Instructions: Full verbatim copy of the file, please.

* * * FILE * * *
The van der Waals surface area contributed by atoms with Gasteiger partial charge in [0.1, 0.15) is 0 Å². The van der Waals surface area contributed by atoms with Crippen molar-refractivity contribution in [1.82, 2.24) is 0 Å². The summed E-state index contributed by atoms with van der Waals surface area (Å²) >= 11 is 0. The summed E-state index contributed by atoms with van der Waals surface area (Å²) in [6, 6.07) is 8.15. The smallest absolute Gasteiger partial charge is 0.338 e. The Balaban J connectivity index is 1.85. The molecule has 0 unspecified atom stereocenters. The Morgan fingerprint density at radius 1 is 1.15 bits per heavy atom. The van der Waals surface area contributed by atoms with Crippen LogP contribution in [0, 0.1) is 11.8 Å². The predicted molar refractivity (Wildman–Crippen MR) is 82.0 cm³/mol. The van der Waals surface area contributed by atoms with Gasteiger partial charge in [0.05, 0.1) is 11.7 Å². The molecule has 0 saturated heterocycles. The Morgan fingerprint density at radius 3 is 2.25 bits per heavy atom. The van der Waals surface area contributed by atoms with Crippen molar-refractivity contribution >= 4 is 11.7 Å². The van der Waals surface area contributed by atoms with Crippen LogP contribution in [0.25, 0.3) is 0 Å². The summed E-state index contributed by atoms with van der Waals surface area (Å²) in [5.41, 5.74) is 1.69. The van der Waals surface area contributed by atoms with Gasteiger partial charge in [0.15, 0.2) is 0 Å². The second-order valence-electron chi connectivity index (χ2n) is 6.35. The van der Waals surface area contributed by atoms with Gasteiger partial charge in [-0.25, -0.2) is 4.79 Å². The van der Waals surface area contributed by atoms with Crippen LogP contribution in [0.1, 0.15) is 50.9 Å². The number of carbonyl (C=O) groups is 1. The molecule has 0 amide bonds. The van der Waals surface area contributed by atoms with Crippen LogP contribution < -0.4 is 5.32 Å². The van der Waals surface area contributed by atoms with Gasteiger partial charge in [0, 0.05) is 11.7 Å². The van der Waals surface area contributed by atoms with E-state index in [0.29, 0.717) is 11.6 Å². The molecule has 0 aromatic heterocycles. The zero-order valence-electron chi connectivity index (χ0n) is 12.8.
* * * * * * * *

The van der Waals surface area contributed by atoms with Gasteiger partial charge in [0.1, 0.15) is 0 Å². The van der Waals surface area contributed by atoms with Crippen molar-refractivity contribution in [1.82, 2.24) is 0 Å². The summed E-state index contributed by atoms with van der Waals surface area (Å²) >= 11 is 0. The summed E-state index contributed by atoms with van der Waals surface area (Å²) in [6, 6.07) is 8.15. The smallest absolute Gasteiger partial charge is 0.338 e. The Balaban J connectivity index is 1.85. The molecule has 0 unspecified atom stereocenters. The Morgan fingerprint density at radius 1 is 1.15 bits per heavy atom. The van der Waals surface area contributed by atoms with Crippen LogP contribution in [0, 0.1) is 11.8 Å². The predicted molar refractivity (Wildman–Crippen MR) is 82.0 cm³/mol. The van der Waals surface area contributed by atoms with Gasteiger partial charge in [0.05, 0.1) is 11.7 Å². The molecule has 0 saturated heterocycles. The Morgan fingerprint density at radius 3 is 2.25 bits per heavy atom. The van der Waals surface area contributed by atoms with Crippen molar-refractivity contribution >= 4 is 11.7 Å². The van der Waals surface area contributed by atoms with Crippen LogP contribution in [0.25, 0.3) is 0 Å². The summed E-state index contributed by atoms with van der Waals surface area (Å²) in [5.41, 5.74) is 1.69. The van der Waals surface area contributed by atoms with Gasteiger partial charge in [0.15, 0.2) is 0 Å². The second-order valence-electron chi connectivity index (χ2n) is 6.35. The van der Waals surface area contributed by atoms with Gasteiger partial charge in [-0.25, -0.2) is 4.79 Å². The van der Waals surface area contributed by atoms with Crippen LogP contribution in [0.1, 0.15) is 50.9 Å². The number of carbonyl (C=O) groups is 1. The molecule has 0 amide bonds. The van der Waals surface area contributed by atoms with Crippen LogP contribution < -0.4 is 5.32 Å². The van der Waals surface area contributed by atoms with Gasteiger partial charge in [0, 0.05) is 11.7 Å². The van der Waals surface area contributed by atoms with E-state index in [0.29, 0.717) is 11.6 Å². The molecule has 0 aromatic heterocycles. The zero-order valence-electron chi connectivity index (χ0n) is 12.8.